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Python 3 and Jupyter Notebooks

By Kevin Reardon -- Published February 09, 2018

This post is intended to help beginners make progress in writing code. When first learning to write code, it is easy to get discouraged. I hope to help others who share my goals: begin to understand a complex subject such as Python 3, write better code, and have some fun along the way.

Why Python 3?

Python 3 is the first language I am learning because it is a great place for a novice to begin. There are lots of articles on the web explaining why Python 3 is such a good choice. Reading some of these can explain the “why” better than I am able to with my limited understanding of the subtleties of various languages. I found the following article particularly helpful.

Python 3 is used extensively at RustProof Labs and is a personal favorite of my boss, Ryan. Perhaps the most compelling reason for a novice, such as myself, to start with Python 3 is there are often fewer lines of code involved than, for example, with Java to accomplish a given task. Less lines of code can be a good thing. This makes debugging easier to accomplish.

I am including a code example written by Kunal Chawla to visually demonstrate why Python is a good choice for a beginner. The first block of code is what is necessary to print “Hello World” in Java.

class HelloWorld {
    public static void main(String[] args) {
        System.out.println("Hello World");

This second block accomplishes the same thing using Python.

print “Hello World”

The example above is written in Python 2. I have written the same print function using the newer syntax for Python 3 below. While the syntax has changed slightly, the point I am making is still valid. Python generally requires less code than Java to perform the same task.

print (‘Hello World’)

As Kunal Chawla said:

As a teacher who has introduced programming to thousands of students, I must say that I am thrilled with this development.

Moving Forward

For a novice like myself the continuing challenge is how do I start to work on a project? After looking at many examples of code, I understand how a few lines of code work independently of the larger goal of the project. For example, how to define variables. But my understanding often falls apart when I try to use those variables to do something. My solution to this problem is to break code down into small blocks, getting them to work as I expect them to, and building on my small victories. I have found Jupyter notebooks to be a great tool for achieving my goal. Jupyter notebooks are similar to an Integrated Development Environment (IDE). I think of them as documents. They contain both text and code, providing me a very human-friendly environment to experiment. I use comments extensively when writing my code. This allows me to go back later and understand why I did things a specific way. My comments also serve the purpose of helping other developers who may read my code in the future understand my reasoning.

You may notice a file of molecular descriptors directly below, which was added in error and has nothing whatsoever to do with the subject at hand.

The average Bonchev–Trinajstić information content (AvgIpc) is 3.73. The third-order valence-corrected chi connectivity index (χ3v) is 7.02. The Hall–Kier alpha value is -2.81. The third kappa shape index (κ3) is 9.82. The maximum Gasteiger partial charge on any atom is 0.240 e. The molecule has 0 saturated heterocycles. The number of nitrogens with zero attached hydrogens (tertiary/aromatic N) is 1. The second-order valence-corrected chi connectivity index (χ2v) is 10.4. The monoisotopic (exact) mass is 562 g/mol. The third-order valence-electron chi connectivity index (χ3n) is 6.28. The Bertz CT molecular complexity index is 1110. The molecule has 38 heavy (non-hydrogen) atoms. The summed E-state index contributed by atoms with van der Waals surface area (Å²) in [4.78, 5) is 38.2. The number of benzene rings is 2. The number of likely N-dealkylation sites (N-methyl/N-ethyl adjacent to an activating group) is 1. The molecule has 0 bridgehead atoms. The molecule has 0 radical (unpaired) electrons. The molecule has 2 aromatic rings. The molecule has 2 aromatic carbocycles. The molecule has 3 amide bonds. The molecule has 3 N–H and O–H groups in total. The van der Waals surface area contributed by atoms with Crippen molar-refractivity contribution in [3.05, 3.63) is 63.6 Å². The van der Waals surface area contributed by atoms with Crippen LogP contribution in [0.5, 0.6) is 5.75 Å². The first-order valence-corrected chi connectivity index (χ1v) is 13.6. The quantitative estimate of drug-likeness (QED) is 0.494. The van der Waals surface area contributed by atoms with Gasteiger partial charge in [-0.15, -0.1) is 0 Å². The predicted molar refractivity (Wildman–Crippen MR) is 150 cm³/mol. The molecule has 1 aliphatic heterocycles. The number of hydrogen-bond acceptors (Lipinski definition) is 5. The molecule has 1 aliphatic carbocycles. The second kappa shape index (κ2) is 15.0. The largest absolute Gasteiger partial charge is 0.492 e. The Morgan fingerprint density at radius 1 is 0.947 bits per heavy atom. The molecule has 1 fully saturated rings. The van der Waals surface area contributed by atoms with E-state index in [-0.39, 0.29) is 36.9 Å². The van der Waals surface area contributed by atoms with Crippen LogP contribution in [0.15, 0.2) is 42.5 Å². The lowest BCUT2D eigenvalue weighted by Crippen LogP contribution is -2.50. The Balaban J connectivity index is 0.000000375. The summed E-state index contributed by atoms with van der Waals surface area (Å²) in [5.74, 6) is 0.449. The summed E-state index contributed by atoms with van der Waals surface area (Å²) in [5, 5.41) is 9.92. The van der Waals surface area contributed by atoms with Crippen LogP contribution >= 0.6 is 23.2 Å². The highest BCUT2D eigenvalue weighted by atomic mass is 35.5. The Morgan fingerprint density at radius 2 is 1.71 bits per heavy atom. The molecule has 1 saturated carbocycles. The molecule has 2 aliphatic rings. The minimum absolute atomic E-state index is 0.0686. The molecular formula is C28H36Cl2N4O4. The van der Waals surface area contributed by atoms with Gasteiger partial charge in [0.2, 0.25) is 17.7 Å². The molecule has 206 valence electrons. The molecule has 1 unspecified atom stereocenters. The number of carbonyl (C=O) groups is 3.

# this line is a comment and is ignored by Python
print (‘Hello World’)

When I look at a completed project it can quickly become overwhelming. When something breaks it is difficult for me to know where to start correcting the problem. A great feature in Jupyter notebooks is the ability to run blocks of code independently. This allows me to slowly build my project with the confidence that each block of code is working correctly before I add to it. With this assurance, I can move forward.

With so many moving parts in a project, the next challenge to overcome is understanding how the parts fit together. What is a variable? What is a logical operator? How is a control structure different from a data structure? I needed a resource to help me answer these questions, and fortunately, I found one.


Free online courses can be found at on a wide variety of subjects including computer science. It is here I found my first course on Python as taught by David Joyner entitled INTRODUCTION TO COMPUTING. What I like about this course is it is laid out systematically beginning with background information before jumping into specifics of Python. Code is often not linear, but my learning style is very linear. I appreciate the class style as it slowly builds one concept upon the next. With plenty of code examples in the class I use Jupyter notebooks extensively to test what I learned in class and build upon it using my own examples. I have found it helpful to apply the concepts to something of interest to me personally. Instead of building a list of food I might buy at the store, I am building a list of movies. I don’t like shopping for groceries, but I do like movies and it brings the concept I am trying to learn into my world. This is where fun comes into the equation for me and motivates my learning.

Final Thoughts

My final argument for using Python and Jupyter notebooks is that they are free and open source. And who doesn’t love free stuff?

For the novice, Python can be intimidating. If one breaks it down into manageable pieces, however, it can be a satisfying and fun learning experience. I encourage you to jump in, learn from your mistakes, and continue to move forward in your quest to learn Python.

By Kevin Reardon
Published February 09, 2018
Last Updated February 09, 2018